Photo Credit: Flickr

In this throw-away culture, I have boxes of bits of our lives – growing up in Georgia, having babies in Tennessee, moving around Africa, and now “empty-nesting”, figuring out this life with sweet aging parents, adult children with children…and work in a very different season. Whether any of my children or grandchildren read the story (and I know some will), I want to document this life…this amazing life God has given us.

Steve Anderson of Family Search has made a quick assist in this process with 52 Questions in 52 Weeks: Writing Your Life Story. This is a good week to get started.

Photo Credit: Family Search

5) The Tail End of Life – Tim Urban and Andrew Finn of Wait But Why make charts and graphs that put all kinds of information in a visual form. As a visual learner, I love that. This one is by Tim Urban who helps us look at the human lifespan in a lot of meaningful ways – how many Red Sox games or pizzas or presidential elections we might have left…and more.Photo Credit: Wait But Why

Urban’s observation on time left with parents was poignant [and for my children – this is even more telling for us and our own remaining parents,   as for you]:

I’ve been thinking about my parents, who are in their mid-60s. During my first 18 years, I spent some time with my parents during at least 90% of my days. But since heading off to college and then later moving out of Boston, I’ve probably seen them an average of only five times a year each, for an average of maybe two days each time. 10 days a year. About 3% of the days I spent with them each year of my childhood.

Being in their mid-60s, let’s continue to be super optimistic and say I’m one of the incredibly lucky people to have both parents alive into my 60s. That would give us about 30 more years of coexistence. If the ten days a year thing holds, that’s 300 days left to hang with mom and dad. Less time than I spent with them in any one of my 18 childhood years.

When you look at that reality, you realize that despite not being at the end of your life, you may very well be nearing the end of your time with some of the most important people in your life. If I lay out the total days I’ll ever spend with each of my parents—assuming I’m as lucky as can be—this becomes starkly clear:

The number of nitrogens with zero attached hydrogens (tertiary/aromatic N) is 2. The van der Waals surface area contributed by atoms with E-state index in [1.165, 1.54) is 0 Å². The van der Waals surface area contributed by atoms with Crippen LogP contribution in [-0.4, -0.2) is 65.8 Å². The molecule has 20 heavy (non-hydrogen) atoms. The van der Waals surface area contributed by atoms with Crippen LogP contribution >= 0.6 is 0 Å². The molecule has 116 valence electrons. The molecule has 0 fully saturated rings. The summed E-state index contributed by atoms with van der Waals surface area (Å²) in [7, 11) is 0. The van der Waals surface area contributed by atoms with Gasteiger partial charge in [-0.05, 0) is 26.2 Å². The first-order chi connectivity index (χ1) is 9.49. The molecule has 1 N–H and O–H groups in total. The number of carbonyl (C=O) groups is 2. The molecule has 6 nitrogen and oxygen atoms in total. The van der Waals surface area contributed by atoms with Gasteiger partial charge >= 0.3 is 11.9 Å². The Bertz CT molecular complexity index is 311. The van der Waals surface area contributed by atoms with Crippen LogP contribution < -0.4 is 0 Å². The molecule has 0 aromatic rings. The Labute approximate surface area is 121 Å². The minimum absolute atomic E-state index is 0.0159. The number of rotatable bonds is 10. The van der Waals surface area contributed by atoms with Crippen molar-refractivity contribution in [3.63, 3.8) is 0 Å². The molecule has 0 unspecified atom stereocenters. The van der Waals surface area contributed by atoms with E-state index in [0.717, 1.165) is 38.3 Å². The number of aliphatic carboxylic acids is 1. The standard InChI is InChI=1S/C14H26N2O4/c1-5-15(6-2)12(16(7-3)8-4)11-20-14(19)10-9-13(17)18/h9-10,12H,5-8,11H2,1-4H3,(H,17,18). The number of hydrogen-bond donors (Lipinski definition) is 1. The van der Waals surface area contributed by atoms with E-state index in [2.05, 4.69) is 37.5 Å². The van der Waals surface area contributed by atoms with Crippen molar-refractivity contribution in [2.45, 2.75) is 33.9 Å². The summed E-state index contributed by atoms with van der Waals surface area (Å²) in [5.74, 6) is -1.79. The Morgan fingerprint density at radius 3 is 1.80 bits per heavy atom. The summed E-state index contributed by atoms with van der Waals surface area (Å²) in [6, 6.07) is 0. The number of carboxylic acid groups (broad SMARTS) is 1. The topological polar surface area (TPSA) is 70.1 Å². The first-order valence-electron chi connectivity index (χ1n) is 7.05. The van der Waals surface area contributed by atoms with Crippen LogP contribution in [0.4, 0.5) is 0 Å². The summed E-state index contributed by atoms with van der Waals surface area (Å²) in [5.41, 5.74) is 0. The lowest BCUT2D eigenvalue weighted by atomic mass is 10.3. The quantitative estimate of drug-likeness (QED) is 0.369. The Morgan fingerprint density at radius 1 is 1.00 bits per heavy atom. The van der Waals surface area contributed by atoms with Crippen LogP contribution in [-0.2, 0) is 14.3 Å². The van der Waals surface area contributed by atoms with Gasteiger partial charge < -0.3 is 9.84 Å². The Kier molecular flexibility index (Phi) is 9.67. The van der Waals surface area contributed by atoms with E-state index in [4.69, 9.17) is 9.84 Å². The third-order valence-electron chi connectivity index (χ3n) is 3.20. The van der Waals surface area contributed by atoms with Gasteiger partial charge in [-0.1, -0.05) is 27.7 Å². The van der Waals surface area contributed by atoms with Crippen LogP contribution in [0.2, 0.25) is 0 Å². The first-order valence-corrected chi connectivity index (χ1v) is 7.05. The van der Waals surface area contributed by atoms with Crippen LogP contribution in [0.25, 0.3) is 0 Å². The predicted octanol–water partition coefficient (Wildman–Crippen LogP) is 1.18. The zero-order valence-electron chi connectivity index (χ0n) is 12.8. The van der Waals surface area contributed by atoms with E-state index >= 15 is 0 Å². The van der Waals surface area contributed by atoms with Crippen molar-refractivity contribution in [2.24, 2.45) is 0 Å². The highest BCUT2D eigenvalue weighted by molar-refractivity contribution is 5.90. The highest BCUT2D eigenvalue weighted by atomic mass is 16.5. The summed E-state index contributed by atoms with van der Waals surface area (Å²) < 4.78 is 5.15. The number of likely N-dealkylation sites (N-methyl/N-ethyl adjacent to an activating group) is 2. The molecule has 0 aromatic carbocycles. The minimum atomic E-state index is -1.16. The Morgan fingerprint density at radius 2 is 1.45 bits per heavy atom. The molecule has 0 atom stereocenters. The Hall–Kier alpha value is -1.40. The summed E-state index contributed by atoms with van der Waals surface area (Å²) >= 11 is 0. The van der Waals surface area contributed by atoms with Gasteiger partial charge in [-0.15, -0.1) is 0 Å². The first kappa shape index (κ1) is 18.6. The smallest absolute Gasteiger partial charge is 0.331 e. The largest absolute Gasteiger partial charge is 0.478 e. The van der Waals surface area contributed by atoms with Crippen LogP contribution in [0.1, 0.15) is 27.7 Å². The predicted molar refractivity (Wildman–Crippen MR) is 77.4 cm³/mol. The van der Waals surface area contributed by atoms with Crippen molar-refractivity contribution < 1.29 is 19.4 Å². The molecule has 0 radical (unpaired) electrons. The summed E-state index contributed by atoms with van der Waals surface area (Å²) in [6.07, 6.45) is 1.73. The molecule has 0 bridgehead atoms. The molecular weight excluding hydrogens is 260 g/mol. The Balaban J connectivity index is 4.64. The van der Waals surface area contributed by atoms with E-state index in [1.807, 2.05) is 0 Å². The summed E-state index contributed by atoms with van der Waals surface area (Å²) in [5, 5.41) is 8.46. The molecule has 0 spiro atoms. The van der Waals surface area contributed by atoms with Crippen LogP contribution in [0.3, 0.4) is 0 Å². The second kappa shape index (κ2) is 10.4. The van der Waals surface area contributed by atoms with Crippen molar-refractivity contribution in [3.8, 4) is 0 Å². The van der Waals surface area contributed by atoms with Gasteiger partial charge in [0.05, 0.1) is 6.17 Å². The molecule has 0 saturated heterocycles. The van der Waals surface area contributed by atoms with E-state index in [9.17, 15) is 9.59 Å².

It turns out that when I graduated from high school, I had already used up 93% of my in-person parent time. I’m now enjoying the last 5% of that time. We’re in the tail end.

So what do we do with this information? I see three takeaways here:

1) Living in the same place as the people you love matters. I probably have 10X the time left with the people who live in my city as I do with the people who live somewhere else.

2) Priorities matter. Your remaining face time with any person depends largely on where that person falls on your list of life priorities. Make sure this list is set by you—not by unconscious inertia.

3) Quality time matters. If you’re in your last 10% of time with someone you love, keep that fact in the front of your mind when you’re with them and treat that time as what it actually is: precious.

Thanks, Tim Urban! I’m calling my Mom-in-law right now. Have a great weekend, y’all. Be safe!

Bonuses

New BookBellum Academicus: War Academy by Kevin Prewett – free today on Amazon (Kindle version). Great sci-fi read with lots of suspense – fun cross-generational read and read-aloud.


Sherlock (Season 4) on Masterpiece Theater – I love this mini-series. 3 episodes. Available on PBS.Photo Credit: PBS

First Episode: The Six Thatchers

A Garage the place Hewlett-Packard got started…

Photo Credit: Twitter

Tolkien Quote from The Hobbit